by Sunil Sharma
My treasured item.
From the past
that links the present
cotton fabric, homespun
worn by a generation of Indians
even in the post-Gandhian times
my father wore that to work and in home
a khadi kurta and pyjamas and never felt
he died suddenly and bequeathed few heirlooms —
books and diaries and…the kurta of Khadi, his fave dress.
I was in mourning life-long
missing him often on dark nights of life
when you feel abandoned
and then, I would wear that kurta and feel connected with a liberal man
merging with a past
that past blending with the present
a seamless flow, linear-spatial
swirling with memories still relevant
a relic, living!
a kurta — not of value to the other siblings
dressed in designer clothes, western style
but for me — a vintage item taking me back-n-forth in time
and to a man, there-yet-not-there.
AUTHOR’S PHOTO CAPTION: My father’s kurta.
NOTE FROM THE AUTHOR: The hand-me-downs — part of the culture of developing nations — join generations and are used in frugal economies by hardworking families, trying to survive in grim conditions. One such prized item was a kurta from my dad. He died in his fifties. I was young and was totally devastated. Then one day I wore the kurta and felt reconnected with his spirit. Since then, that kurta has been my most prized possession and a link to a loving father and some sweetest memories of growing up in a small north Indian town.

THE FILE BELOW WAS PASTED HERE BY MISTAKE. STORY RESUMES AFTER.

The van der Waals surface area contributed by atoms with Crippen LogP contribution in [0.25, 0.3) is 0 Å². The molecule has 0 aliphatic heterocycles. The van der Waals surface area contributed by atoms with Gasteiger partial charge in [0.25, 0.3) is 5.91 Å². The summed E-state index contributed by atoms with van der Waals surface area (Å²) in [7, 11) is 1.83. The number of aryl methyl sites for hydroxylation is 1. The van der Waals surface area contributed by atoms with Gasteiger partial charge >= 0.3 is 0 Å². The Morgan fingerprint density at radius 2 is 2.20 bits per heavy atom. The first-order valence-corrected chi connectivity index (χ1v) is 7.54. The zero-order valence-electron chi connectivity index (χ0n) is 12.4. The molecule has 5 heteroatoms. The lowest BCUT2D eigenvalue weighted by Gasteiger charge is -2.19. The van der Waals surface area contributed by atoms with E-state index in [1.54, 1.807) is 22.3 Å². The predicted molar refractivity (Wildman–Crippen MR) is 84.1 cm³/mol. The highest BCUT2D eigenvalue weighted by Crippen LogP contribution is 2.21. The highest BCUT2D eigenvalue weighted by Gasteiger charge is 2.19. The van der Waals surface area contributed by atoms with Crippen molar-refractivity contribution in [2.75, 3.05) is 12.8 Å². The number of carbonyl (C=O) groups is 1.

ABOUT THE AUTHOR:
Mumbai-based, Sunil Sharma writes prose and poetry, apart from doing literary journalism and freelancing. A senior academic, he has been published in some of the leading international journals and anthologies. Sunil has got three collections of poetry, one collection of short fiction, one novel and co-edited five books of poetry, short fiction and literary criticism. Recipient of the UK-based Destiny Poets’ inaugural Poet of the Year award—2012. Another notable achievement is his select poems were published in the prestigious UN project Happiness: The Delight-Tree-2015. He edits English section of the monthly Setu, a bilingual journal from Pittsburgh, Pennsylvania.